Judge dismisses Rehoboth scooter suit

Homeowner says he'll appeal ruling
October 22, 2013

A federal judge has dismissed a lawsuit challenging the constitutionality of scooter permits in Rehoboth Beach.

U.S. District Court Judge Richard Andrews ruled the scooter ordinance and scooter parking-permit program do not violate equal protection laws.

“The court holds that the use of a parking-permit system is rationally related to the legitimate objective of preventing motor scooters from parking on the sidewalks and in bike racks. The inquiry ends there,” Andrews wrote in his seven-page opinion.

The scooter ordinance requires scooter riders who want to park in nonmetered areas to buy a permit. The city also enforced existing laws that prohibited vehicles, including scooters, on sidewalks.

Passed in March, the ordinance was challenged by Rehoboth resident and scooter rider Larry Myslewski. His attorney, David Finger, argued the ordinance prohibited Myslewski from parking a scooter on a public street without a $40 permit, even though the city provides free parking permits for homeowners. Finger said this was a violation of the 14th Amendment’s equal protection clause.

City attorney Megan Mantzavinos said the ordinance served a legitimate legislative purpose: promoting public safety for pedestrians by getting scooters off the sidewalks, while providing alternative parking areas throughout town.

In response to Myslewski’s argument that scooters were being treated differently than cars, Andrews wrote, “But motor scooters are distinct from other vehicles in that motor scooters are the only types of vehicles which can easily access and be driven on sidewalks.”

Andrews agreed with Mantzavinos’ contention that the parking-permit system was a viable way to discourage scooter riders from parking and driving on the sidewalk.

Myslewski said he plans to appeal Andrews’ ruling. He said the suit is not about safety or a permit fee, but about residents being issued free permits to park each of their motor vehicles on public streets, while people who own scooters must pay. Myslewski said his property on Dover Street is unusual in that he has to park on the street: he has no driveway and there is no sidewalk.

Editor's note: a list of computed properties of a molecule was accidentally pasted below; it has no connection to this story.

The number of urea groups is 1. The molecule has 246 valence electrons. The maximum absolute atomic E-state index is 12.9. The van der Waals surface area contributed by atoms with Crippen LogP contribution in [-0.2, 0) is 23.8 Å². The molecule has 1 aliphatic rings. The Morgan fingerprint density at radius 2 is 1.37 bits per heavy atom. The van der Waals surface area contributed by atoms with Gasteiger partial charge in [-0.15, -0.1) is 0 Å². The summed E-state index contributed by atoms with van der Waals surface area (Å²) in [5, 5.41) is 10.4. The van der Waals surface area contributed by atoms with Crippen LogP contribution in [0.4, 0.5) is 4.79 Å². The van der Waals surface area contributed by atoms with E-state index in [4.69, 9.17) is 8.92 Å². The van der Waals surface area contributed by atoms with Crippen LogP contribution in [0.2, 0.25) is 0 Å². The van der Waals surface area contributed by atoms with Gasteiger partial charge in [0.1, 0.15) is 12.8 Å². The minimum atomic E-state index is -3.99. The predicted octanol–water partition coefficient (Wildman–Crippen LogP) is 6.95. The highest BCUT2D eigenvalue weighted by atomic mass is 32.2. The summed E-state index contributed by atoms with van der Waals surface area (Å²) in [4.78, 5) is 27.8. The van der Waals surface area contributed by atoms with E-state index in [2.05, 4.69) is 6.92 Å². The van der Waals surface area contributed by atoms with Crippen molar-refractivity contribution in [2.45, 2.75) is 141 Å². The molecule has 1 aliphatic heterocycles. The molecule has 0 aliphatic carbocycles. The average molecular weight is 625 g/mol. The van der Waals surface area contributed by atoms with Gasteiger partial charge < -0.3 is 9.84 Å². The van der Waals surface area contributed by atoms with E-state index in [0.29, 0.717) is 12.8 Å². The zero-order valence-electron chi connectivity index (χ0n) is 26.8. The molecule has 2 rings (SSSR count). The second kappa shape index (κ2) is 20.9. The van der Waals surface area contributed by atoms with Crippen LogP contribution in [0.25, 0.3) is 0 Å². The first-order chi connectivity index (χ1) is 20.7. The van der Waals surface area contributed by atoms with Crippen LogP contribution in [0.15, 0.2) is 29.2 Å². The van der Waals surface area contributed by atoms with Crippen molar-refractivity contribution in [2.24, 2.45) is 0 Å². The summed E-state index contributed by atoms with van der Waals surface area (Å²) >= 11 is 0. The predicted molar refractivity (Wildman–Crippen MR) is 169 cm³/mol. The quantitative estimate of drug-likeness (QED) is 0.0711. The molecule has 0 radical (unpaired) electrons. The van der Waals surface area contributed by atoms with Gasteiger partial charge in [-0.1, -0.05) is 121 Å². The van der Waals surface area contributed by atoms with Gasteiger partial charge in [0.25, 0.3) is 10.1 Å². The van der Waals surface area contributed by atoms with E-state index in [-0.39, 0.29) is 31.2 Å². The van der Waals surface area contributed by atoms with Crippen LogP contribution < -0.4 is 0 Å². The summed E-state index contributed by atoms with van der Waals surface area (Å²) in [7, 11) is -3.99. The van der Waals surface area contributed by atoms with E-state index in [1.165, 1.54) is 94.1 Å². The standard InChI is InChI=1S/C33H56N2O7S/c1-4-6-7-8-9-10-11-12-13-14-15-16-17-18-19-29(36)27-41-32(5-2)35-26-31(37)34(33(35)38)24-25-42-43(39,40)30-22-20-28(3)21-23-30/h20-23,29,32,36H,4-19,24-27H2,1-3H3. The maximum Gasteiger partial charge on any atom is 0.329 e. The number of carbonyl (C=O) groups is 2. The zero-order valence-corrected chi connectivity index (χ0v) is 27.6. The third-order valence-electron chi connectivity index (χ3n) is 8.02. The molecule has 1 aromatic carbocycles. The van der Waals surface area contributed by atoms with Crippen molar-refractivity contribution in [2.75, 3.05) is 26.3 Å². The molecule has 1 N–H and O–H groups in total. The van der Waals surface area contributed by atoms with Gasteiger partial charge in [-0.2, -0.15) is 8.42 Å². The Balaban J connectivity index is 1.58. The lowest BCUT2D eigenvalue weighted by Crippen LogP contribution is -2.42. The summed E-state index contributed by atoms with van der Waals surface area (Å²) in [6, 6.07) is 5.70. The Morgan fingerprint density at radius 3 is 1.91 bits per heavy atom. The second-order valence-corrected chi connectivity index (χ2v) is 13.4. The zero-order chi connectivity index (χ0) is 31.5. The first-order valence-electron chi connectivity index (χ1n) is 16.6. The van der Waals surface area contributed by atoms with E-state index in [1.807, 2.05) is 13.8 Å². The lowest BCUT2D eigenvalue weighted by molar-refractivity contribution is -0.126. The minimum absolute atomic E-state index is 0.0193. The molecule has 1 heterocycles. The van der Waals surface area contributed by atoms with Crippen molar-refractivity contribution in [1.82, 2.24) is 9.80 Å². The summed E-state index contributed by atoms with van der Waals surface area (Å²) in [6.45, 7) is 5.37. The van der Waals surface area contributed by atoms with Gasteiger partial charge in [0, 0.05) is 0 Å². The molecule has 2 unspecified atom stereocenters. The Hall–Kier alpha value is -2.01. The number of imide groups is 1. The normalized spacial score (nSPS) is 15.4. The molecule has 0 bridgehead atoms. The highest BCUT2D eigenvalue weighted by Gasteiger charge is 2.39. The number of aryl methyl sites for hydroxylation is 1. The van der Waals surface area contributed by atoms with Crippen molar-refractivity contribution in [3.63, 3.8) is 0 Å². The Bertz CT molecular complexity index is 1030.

He said the city provides homeowners with permits for not only cars, but also for motorcycles, some of which are smaller than scooters, to park on public streets. Myslewski said this is discriminatory towards scooter owners and a violation of his equal protection rights.

“That’s the focus of this lawsuit,” Myslewski said. “We expect it to continue.”

He said he does not know the number of homeowners who are also scooter owners, but he said he believes the number is around 100. Myslewski said he believes the scooter ordinance is about raising revenue and not about addressing safety.

Meanwhile, city officials were happy the suit was dismissed.

City solicitor Glenn Mandalas said, “The mayor, commissioners, and city manager deserve a strong congratulations for having the determination and willpower to tackle sometimes controversial legislation directed at preserving the unique quality of life that makes Rehoboth Beach special.  The court affirmed the good intentions of our local elected and appointed city officials.”

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